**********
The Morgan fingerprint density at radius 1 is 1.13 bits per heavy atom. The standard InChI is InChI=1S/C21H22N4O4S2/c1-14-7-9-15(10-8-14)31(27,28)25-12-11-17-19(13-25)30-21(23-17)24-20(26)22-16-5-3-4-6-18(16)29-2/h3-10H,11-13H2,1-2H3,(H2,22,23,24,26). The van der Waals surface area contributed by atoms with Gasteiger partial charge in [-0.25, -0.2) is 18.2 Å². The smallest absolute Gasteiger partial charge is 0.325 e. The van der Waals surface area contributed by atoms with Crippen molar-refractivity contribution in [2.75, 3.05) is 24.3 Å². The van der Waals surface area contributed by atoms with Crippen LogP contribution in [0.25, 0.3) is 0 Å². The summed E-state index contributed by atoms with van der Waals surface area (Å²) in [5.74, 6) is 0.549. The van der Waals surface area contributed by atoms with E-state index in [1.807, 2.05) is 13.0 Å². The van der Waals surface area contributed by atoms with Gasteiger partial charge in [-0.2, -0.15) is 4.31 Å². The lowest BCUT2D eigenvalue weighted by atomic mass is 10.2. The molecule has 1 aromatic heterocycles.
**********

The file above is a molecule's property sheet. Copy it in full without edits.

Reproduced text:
The Morgan fingerprint density at radius 1 is 1.13 bits per heavy atom. The standard InChI is InChI=1S/C21H22N4O4S2/c1-14-7-9-15(10-8-14)31(27,28)25-12-11-17-19(13-25)30-21(23-17)24-20(26)22-16-5-3-4-6-18(16)29-2/h3-10H,11-13H2,1-2H3,(H2,22,23,24,26). The van der Waals surface area contributed by atoms with Gasteiger partial charge in [-0.25, -0.2) is 18.2 Å². The smallest absolute Gasteiger partial charge is 0.325 e. The van der Waals surface area contributed by atoms with Crippen molar-refractivity contribution in [2.75, 3.05) is 24.3 Å². The van der Waals surface area contributed by atoms with Crippen LogP contribution in [0.25, 0.3) is 0 Å². The summed E-state index contributed by atoms with van der Waals surface area (Å²) in [5.74, 6) is 0.549. The van der Waals surface area contributed by atoms with E-state index in [1.807, 2.05) is 13.0 Å². The van der Waals surface area contributed by atoms with Gasteiger partial charge in [-0.2, -0.15) is 4.31 Å². The lowest BCUT2D eigenvalue weighted by atomic mass is 10.2. The molecule has 1 aromatic heterocycles.